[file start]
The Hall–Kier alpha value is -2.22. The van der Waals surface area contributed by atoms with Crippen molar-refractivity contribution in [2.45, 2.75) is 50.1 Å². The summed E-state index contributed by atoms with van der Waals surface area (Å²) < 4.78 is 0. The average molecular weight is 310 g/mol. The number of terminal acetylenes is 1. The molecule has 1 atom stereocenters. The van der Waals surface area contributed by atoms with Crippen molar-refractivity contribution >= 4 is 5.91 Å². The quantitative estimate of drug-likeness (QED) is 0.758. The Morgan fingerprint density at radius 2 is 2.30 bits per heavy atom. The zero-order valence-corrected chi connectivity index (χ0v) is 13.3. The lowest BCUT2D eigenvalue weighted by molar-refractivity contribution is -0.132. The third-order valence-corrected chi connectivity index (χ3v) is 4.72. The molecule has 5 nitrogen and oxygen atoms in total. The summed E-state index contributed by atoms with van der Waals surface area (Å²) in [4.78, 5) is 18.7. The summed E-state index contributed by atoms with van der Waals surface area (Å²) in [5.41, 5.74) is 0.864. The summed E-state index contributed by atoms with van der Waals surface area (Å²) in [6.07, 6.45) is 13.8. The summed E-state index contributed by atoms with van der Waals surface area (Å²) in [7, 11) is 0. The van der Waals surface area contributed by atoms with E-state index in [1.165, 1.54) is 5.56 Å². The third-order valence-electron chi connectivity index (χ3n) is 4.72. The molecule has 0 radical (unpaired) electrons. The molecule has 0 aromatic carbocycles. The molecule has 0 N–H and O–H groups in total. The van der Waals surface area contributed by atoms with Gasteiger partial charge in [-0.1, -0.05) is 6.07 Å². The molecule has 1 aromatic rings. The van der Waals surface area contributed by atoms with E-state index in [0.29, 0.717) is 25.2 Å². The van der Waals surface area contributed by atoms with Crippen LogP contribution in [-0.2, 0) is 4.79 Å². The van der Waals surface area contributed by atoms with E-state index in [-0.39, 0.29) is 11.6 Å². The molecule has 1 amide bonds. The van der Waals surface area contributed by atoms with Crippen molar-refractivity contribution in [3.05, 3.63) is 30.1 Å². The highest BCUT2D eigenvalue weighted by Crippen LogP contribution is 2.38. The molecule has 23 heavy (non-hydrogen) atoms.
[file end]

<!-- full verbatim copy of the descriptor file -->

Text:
The Hall–Kier alpha value is -2.22. The van der Waals surface area contributed by atoms with Crippen molar-refractivity contribution in [2.45, 2.75) is 50.1 Å². The summed E-state index contributed by atoms with van der Waals surface area (Å²) < 4.78 is 0. The average molecular weight is 310 g/mol. The number of terminal acetylenes is 1. The molecule has 1 atom stereocenters. The van der Waals surface area contributed by atoms with Crippen molar-refractivity contribution >= 4 is 5.91 Å². The quantitative estimate of drug-likeness (QED) is 0.758. The Morgan fingerprint density at radius 2 is 2.30 bits per heavy atom. The zero-order valence-corrected chi connectivity index (χ0v) is 13.3. The lowest BCUT2D eigenvalue weighted by molar-refractivity contribution is -0.132. The third-order valence-corrected chi connectivity index (χ3v) is 4.72. The molecule has 5 nitrogen and oxygen atoms in total. The summed E-state index contributed by atoms with van der Waals surface area (Å²) in [4.78, 5) is 18.7. The summed E-state index contributed by atoms with van der Waals surface area (Å²) in [5.41, 5.74) is 0.864. The summed E-state index contributed by atoms with van der Waals surface area (Å²) in [6.07, 6.45) is 13.8. The summed E-state index contributed by atoms with van der Waals surface area (Å²) in [7, 11) is 0. The van der Waals surface area contributed by atoms with E-state index in [1.165, 1.54) is 5.56 Å². The third-order valence-electron chi connectivity index (χ3n) is 4.72. The molecule has 0 radical (unpaired) electrons. The molecule has 0 aromatic carbocycles. The molecule has 0 N–H and O–H groups in total. The van der Waals surface area contributed by atoms with Gasteiger partial charge in [-0.1, -0.05) is 6.07 Å². The molecule has 1 aromatic rings. The van der Waals surface area contributed by atoms with E-state index in [0.29, 0.717) is 25.2 Å². The van der Waals surface area contributed by atoms with Crippen LogP contribution in [-0.2, 0) is 4.79 Å². The van der Waals surface area contributed by atoms with E-state index in [-0.39, 0.29) is 11.6 Å². The molecule has 1 amide bonds. The van der Waals surface area contributed by atoms with Crippen molar-refractivity contribution in [3.05, 3.63) is 30.1 Å². The highest BCUT2D eigenvalue weighted by Crippen LogP contribution is 2.38. The molecule has 23 heavy (non-hydrogen) atoms.